- Providing cleaning workers with instructions regarding how to properly use green chemicals and products
- Communicating with custodial workers and building users as to why a green cleaning program is being implemented and its benefits
- Providing information and instructions in appropriate languages regarding how to use cleaning chemicals, or using simple graphic presentations
- Addressing the special needs of a facility; for instance, facilities that serve vulnerable populations, such as young children or the elderly, may need specialized green cleaning plans
- Validating cleaning results using rapid measurement tools such as ATP to ensure that soils and other indoor pollutants have been removed**
Some cleaning experts now believe using the proper cleaning equipment is almost as important as using green-certified cleaning chemicals. This is because many new cleaning systems use chemicals more sparingly and more effectively. Whenever less chemical—green or otherwise—is used, it reduces cleaning’s impact on the environment, which is the ultimate goal of green cleaning. Astute cleaning contractors are well aware of this fact.
A good example is spray-and-vac or dispense-and-vac style cleaning equipment referenced earlier. According to scientific studies using ATP technology**, spray-and-vac systems and similar equipment remove more contaminants and disease-causing germs and bacteria on surfaces than conventional mop, bucket, and cloth style cleaning. The reason for this is probably the vacuum process (rather than the chemicals used), which more effectively removes all contaminants after cleaning. Just as important, these systems also remove chemical residues left behind by other cleaning methods.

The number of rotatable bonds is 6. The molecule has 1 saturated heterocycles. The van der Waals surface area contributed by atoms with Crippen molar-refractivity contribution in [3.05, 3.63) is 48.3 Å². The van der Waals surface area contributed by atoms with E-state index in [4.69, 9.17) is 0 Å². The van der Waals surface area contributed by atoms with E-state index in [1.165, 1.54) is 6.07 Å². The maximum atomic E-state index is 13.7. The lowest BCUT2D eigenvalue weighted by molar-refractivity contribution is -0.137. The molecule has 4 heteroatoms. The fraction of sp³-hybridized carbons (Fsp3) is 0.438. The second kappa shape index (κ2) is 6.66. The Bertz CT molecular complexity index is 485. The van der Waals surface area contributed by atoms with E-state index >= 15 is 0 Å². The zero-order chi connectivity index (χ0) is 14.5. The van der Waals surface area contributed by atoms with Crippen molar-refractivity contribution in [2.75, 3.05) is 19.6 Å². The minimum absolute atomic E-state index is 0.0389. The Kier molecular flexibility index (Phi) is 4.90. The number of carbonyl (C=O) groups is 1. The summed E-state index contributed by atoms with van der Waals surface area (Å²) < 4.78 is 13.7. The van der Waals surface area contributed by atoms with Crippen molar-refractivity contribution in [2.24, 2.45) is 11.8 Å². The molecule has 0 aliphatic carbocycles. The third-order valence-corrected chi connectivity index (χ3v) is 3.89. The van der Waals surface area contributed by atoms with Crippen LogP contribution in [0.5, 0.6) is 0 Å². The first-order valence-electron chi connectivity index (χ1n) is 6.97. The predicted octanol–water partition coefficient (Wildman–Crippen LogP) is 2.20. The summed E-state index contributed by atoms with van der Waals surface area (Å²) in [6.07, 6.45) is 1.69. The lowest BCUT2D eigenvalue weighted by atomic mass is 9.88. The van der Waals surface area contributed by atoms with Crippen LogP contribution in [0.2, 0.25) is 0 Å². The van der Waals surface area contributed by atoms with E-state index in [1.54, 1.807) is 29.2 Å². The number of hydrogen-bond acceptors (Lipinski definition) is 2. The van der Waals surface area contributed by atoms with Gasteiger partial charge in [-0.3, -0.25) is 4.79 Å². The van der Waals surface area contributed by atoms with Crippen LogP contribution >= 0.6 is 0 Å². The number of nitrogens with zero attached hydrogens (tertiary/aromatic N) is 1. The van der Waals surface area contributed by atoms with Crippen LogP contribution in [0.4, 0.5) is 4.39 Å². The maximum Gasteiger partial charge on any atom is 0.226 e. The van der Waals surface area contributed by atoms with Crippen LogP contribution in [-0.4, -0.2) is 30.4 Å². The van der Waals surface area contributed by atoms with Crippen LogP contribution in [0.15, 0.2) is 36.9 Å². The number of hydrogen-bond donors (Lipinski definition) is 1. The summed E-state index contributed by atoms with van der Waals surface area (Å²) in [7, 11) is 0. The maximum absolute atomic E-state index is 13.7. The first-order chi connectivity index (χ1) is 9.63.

Hopefully, the steps mentioned here will make evaluating or selecting a green cleaning contractor a bit easier. Implementing an effective Green cleaning program means far more than just choosing the right chemicals. Make sure your cleaning contractor has a strategy in place to ensure your facility is maintained in a healthy, environmentally preferable manner.
Cleaning Chemical Labeling
Cleaning products have specific labeling requirements of which all cleaning contractors should be aware. Cleaning chemicals should be labeled with the following information:
- A list of all active ingredients in the product
- A statement of safety of use by custodial workers
- Information regarding potential damage to surfaces
- The product’s dilution rate(s)
- If the product is a disinfectant, information regarding whether it is a one-step disinfectant or if the surface must be cleaned before disinfecting
- Information regarding whether or not the product is suitable for use with no-touch or spray-and-vac cleaning systems
- Information regarding whether or not the product works in hard water
*Green Seal’s program for Green cleaning is known as the GS-42 standard. ISSA’s program is called CIMS. Green Seal and CIMS are both non-profit organizations. Contact them directly for more information.
** ATP stands for adenosine triphosphate bioluminescence. ATP rapid-monitoring systems test for the presence of organic matter (which can host harmful microorganisms) on a variety of surfaces.